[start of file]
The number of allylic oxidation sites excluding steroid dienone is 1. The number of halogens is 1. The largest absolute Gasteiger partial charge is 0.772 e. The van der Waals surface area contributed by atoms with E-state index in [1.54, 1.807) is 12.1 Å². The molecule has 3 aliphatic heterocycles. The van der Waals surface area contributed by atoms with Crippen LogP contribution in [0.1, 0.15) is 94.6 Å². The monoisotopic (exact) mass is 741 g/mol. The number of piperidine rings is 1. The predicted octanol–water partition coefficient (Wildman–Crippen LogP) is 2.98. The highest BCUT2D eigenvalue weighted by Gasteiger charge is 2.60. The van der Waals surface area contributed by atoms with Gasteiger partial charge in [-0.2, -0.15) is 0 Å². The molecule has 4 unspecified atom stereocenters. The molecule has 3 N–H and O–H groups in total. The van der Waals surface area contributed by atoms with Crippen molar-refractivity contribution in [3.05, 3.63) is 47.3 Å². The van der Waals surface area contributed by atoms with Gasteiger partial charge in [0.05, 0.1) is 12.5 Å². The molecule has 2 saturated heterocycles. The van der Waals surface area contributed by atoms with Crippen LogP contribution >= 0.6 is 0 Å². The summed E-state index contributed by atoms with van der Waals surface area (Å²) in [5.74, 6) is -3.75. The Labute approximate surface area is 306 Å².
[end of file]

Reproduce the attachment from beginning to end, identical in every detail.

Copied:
The number of allylic oxidation sites excluding steroid dienone is 1. The number of halogens is 1. The largest absolute Gasteiger partial charge is 0.772 e. The van der Waals surface area contributed by atoms with E-state index in [1.54, 1.807) is 12.1 Å². The molecule has 3 aliphatic heterocycles. The van der Waals surface area contributed by atoms with Crippen LogP contribution in [0.1, 0.15) is 94.6 Å². The monoisotopic (exact) mass is 741 g/mol. The number of piperidine rings is 1. The predicted octanol–water partition coefficient (Wildman–Crippen LogP) is 2.98. The highest BCUT2D eigenvalue weighted by Gasteiger charge is 2.60. The van der Waals surface area contributed by atoms with Gasteiger partial charge in [-0.2, -0.15) is 0 Å². The molecule has 4 unspecified atom stereocenters. The molecule has 3 N–H and O–H groups in total. The van der Waals surface area contributed by atoms with Crippen molar-refractivity contribution in [3.05, 3.63) is 47.3 Å². The van der Waals surface area contributed by atoms with Gasteiger partial charge in [0.05, 0.1) is 12.5 Å². The molecule has 2 saturated heterocycles. The van der Waals surface area contributed by atoms with Crippen LogP contribution >= 0.6 is 0 Å². The summed E-state index contributed by atoms with van der Waals surface area (Å²) in [5.74, 6) is -3.75. The Labute approximate surface area is 306 Å².